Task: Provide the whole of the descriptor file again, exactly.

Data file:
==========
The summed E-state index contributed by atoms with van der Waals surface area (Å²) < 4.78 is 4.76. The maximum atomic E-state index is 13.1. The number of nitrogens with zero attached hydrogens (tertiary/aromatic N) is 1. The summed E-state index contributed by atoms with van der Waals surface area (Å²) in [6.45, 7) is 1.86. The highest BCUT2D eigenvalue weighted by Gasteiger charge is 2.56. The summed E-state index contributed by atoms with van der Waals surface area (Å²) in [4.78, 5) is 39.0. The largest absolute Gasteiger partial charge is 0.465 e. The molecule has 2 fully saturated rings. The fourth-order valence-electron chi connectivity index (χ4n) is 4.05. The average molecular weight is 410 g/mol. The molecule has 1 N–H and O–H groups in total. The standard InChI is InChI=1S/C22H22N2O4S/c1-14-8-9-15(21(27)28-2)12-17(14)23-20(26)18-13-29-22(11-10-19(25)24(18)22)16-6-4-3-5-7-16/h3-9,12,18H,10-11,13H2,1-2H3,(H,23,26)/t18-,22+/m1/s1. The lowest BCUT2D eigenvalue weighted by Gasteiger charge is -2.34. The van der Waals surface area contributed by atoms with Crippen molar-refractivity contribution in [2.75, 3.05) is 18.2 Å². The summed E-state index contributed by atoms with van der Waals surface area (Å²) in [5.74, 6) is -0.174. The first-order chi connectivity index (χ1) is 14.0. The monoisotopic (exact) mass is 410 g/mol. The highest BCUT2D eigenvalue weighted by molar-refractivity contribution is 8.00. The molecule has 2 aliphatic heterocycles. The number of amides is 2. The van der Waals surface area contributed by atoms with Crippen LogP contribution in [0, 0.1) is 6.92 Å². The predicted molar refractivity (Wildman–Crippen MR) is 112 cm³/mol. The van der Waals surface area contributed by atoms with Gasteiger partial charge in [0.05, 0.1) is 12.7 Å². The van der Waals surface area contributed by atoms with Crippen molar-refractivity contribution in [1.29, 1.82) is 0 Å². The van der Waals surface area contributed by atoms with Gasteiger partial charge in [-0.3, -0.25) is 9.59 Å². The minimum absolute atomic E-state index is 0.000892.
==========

The summed E-state index contributed by atoms with van der Waals surface area (Å²) < 4.78 is 4.76. The maximum atomic E-state index is 13.1. The number of nitrogens with zero attached hydrogens (tertiary/aromatic N) is 1. The summed E-state index contributed by atoms with van der Waals surface area (Å²) in [6.45, 7) is 1.86. The highest BCUT2D eigenvalue weighted by Gasteiger charge is 2.56. The summed E-state index contributed by atoms with van der Waals surface area (Å²) in [4.78, 5) is 39.0. The largest absolute Gasteiger partial charge is 0.465 e. The molecule has 2 fully saturated rings. The fourth-order valence-electron chi connectivity index (χ4n) is 4.05. The average molecular weight is 410 g/mol. The molecule has 1 N–H and O–H groups in total. The standard InChI is InChI=1S/C22H22N2O4S/c1-14-8-9-15(21(27)28-2)12-17(14)23-20(26)18-13-29-22(11-10-19(25)24(18)22)16-6-4-3-5-7-16/h3-9,12,18H,10-11,13H2,1-2H3,(H,23,26)/t18-,22+/m1/s1. The lowest BCUT2D eigenvalue weighted by Gasteiger charge is -2.34. The van der Waals surface area contributed by atoms with Crippen molar-refractivity contribution in [2.75, 3.05) is 18.2 Å². The summed E-state index contributed by atoms with van der Waals surface area (Å²) in [5.74, 6) is -0.174. The first-order chi connectivity index (χ1) is 14.0. The monoisotopic (exact) mass is 410 g/mol. The highest BCUT2D eigenvalue weighted by molar-refractivity contribution is 8.00. The molecule has 2 aliphatic heterocycles. The number of amides is 2. The van der Waals surface area contributed by atoms with Crippen LogP contribution in [0, 0.1) is 6.92 Å². The predicted molar refractivity (Wildman–Crippen MR) is 112 cm³/mol. The van der Waals surface area contributed by atoms with Gasteiger partial charge in [0.05, 0.1) is 12.7 Å². The van der Waals surface area contributed by atoms with Crippen molar-refractivity contribution in [1.29, 1.82) is 0 Å². The van der Waals surface area contributed by atoms with Gasteiger partial charge in [-0.3, -0.25) is 9.59 Å². The minimum absolute atomic E-state index is 0.000892.